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MailTribune.com
  • Marijuana dispensary in Phoenix will fight to stay open

  • PHOENIX — The city has asked medical marijuana dispensary The Greenery to voluntarily cease operations within one week or face legal action, but Andrea Adams, executive director of The Greenery, said she plans to keep her doors open until they are forcibly closed.
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  • PHOENIX — The city has asked medical marijuana dispensary The Greenery to voluntarily cease operations within one week or face legal action, but Andrea Adams, executive director of The Greenery, said she plans to keep her doors open until they are forcibly closed.
    Phoenix City Manager Steve Dahl said Friday that the city sent a certified letter to The Greenery, a nonprofit resource center for medical marijuana patients on North Main Street, requesting it close down by Friday, May 16.
    Dahl said The Greenery has operated illegally since January and the city could not allow the business to remain open.
    "It is operating against our rules and against state law, so we have to do something so that laws are respected," Dahl said.
    "We're asking them to close voluntarily. If they do it voluntarily, it will be done by the end of next week. If they require an injunction, it will obviously take longer."
    The Phoenix City Council voted 5-1 Monday to seek an injunction. Councilors Bruce Sophie, Carolyn Bartell, Stan Bartell, Karen Jones and Chris Luz voted in favor, while councilor Terry Helfrich was opposed.
    The Greenery opened in January and provides resources, organizers say, to connect medical marijuana patients who are permitted to use cannabis under state law.
    Siskiyou Medical Supply, located inside Puff's Smoke Shop in Ashland, was ordered to close earlier this week after being cited by Ashland police for selling marijuana without a state license.
    In light of the Ashland closure, Adams called The Greenery "the last safe access point in Southern Oregon" and said she would "stay and fight."
    "Without The Greenery, patients in Southern Oregon will have no safe access to the medicine they depend on and would have to go to Klamath Falls or Eugene," Adams said.
    "My position as the executive director — and all of our position as patients helping patients — is that we will be there serving patients until we are forced to stop. And we will continue to fight for patients for as long as it takes."
    Earlier this year, Phoenix Police cited The Greenery 33 times for operating without a business license, but the tickets were dismissed by the city's Municipal Court.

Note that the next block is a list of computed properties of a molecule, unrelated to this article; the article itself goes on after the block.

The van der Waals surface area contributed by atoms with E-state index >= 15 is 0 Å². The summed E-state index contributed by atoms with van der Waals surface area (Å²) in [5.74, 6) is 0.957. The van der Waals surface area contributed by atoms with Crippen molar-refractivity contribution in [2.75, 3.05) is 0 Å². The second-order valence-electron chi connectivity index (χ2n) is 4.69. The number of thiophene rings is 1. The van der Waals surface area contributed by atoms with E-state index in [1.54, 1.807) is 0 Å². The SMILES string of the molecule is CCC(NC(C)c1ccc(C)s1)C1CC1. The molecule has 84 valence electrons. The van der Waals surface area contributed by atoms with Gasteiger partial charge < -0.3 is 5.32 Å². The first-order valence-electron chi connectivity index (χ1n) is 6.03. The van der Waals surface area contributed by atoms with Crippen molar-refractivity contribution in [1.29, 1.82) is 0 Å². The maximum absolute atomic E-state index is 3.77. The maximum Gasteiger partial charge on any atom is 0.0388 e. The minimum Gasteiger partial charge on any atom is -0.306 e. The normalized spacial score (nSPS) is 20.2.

Phoenix Municipal Judge James A. Wickre said in March The Greenery could not be cited for failure to obtain a business license because city codes prevented the business from receiving one.
    The city enacted a four-month moratorium on medical marijuana facilities in March, then passed a year-long ban in May.
    Helfrich said last week that he favored safe access to medical marijuana and felt citizens had vocally supported The Greenery during public hearings.
    Councilor Stan Bartell said The Greenery had ignored the city's rules and did not possess a state license to operate.
    "The Greenery has been operating illegally outside of the city municipal code and state law and federal law. ... Clearly they have defied everything we have done to this point, but I think that the City Council is pretty united on what we're doing and where we're at right now. "Hopefully we don't get involved in a lawsuit, but more than likely that's where we're headed," Bartell said.
    Dahl said he had requested a $50,000 allocation for the coming budget session to cover any legal fees associated with efforts to shutter the dispensary.
    Melanie Barniskis, office manager of The Greenery, said it was disappointing to see the city focus "so much energy" on closing a business that citizens support.
    "We feel that restricting safe access in Southern Oregon is a disaster, and we encourage every citizen with interest in this issue to attend the next City Council meeting on May 19, or contact The Greenery if there are other ways you would like to help," she said.
    "At this point, we feel like we're back in the civil rights movement in the 1960s, and medical marijuana patients are being asked to drink from the water fountains out back all over Southern Oregon. We want the city to have to look into the eyes of each and every patient they are trying to deny."
    Buffy Pollock is a freelance writer living in Medford. Email her at buffyp76@yahoo.com.
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